Rudy Giuliani, former New York Mayor and the leading contender to be President-elect Donald Trump’s attorney general, said that President Obama shouldn’t pardon Hillary Clinton.
He said that a preemptive pardon of Hillary Clinton for mishandling classified information would “seal Obama’s legacy as one of the worst presidents ever.”
President Obama “should leave it to the system we all believe in,” Giuliani told Fox News.
The White House on Wednesday wouldn’t rule out issuing a pardon to protect Clinton from prosecution by the incoming administration over her use of a private e-mail server as Obama’s secretary of state, an issue that dogged the Democrat’s presidential campaign.
Trump during the campaign proposed appointing a special prosecutor to investigate Clinton. During one debate with Clinton, Trump said that if he were in charge of U.S. law enforcement, Clinton “would be in jail.” Chants of “lock her up!” were a staple at his rallies.
Giuliani suggested the question of pardoning Clinton isn’t just tied to her e-mail, but also to her family’s charitable foundation, which he said is under investigation.
Giuliani said the U.S. has two traditions that are in conflict with each other. One, he said, is that “we try to get over the anger and everything else about an election after it’s over with and put it behind us.”
“I don’t like to see America become a country in which we prosecute people, you know, about politics,” he said. “On the other hand, there are deep and disturbing issues there in which if you don’t investigate them — ”
“They’re going to continue,” one of the Fox News hosts said.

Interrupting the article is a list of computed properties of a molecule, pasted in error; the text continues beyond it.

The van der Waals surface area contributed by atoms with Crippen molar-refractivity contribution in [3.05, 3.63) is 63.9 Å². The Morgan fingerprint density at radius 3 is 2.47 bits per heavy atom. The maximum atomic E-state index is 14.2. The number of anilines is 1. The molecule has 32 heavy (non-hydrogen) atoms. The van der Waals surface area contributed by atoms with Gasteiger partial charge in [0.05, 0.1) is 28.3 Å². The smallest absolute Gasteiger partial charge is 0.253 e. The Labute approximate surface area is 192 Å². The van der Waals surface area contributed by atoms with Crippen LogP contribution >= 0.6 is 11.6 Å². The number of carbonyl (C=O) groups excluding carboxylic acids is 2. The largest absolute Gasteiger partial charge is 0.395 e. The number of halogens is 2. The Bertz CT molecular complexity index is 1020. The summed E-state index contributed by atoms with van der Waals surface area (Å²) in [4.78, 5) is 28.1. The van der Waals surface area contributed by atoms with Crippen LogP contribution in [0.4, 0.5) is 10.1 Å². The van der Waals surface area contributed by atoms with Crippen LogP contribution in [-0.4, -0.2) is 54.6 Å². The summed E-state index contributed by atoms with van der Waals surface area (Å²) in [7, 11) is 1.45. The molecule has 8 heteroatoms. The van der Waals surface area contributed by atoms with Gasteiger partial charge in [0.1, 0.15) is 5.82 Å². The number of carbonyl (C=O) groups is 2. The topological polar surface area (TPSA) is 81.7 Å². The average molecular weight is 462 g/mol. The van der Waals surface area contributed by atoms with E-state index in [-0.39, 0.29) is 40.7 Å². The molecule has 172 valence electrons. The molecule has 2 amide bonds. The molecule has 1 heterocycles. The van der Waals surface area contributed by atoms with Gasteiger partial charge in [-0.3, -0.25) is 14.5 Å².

“And also, it’s hard to investigate other people,” Giuliani said. “What do you say to a foundation that — where you have a fraud of $50,000 when you haven’t looked at a foundation where there is an alleged fraud in the millions or hundreds of millions of dollars? Now, it may be true it’s not true, but it hasn’t been investigated.”
“That’s a very tough balance and that’s why I don’t think President Obama should pardon her,” Giuliani said. “I think President Obama should leave it to the system we all believe in to determine, is she innocent or is she guilty?”
Turning back to the issue of classified information that was at the center of the FBI probe into Clinton’s server, Giuliani said that if she were pardoned, David Petraeus and James Cartwright also would have to be.
The FBI’s New York field office opened an inquiry into the Clinton Foundation, a step short of a formal investigation. FBI agents sought approval in February to advance the inquiry further, with tools such as subpoenas and wiretaps, but the Justice Department declined to grant the request because officials found the evidence too weak, according to a law enforcement official.
Foundation spokesmen Craig Minassian and Brian Cookstra did not immediately respond to request for comment.
FBI Director James Comey said in July that while Clinton’s handling of classified information was extremely careless, it didn’t warrant criminal prosecution. That decision was a central piece of Trump’s argument that U.S. politics and government were “rigged.”
Clinton during the campaign said her use of private e-mail was a “mistake” but cited Comey’s conclusion clearing her.
Comey sent a shockwave through the presidential race on Oct. 28 by announcing a review of newly discovered e-mails that appeared pertinent to the Clinton investigation, sparking an outcry from Democrats. Two days before the election, Comey, who has seven years left in his term, affirmed his recommendation not to prosecute Clinton.
As Trump goes to Washington to meet with Obama on Thursday, Giuliani said that while he’d “love to be the person that comes up with the solution to cybersecurity,” he’d be open to a role in the new administration.
Giuliani, 72, was mayor of New York City and ran for the Republican presidential nomination in 2008. He was the U.S. attorney for the southern district of New York and an associate U.S. attorney general in the 1980s.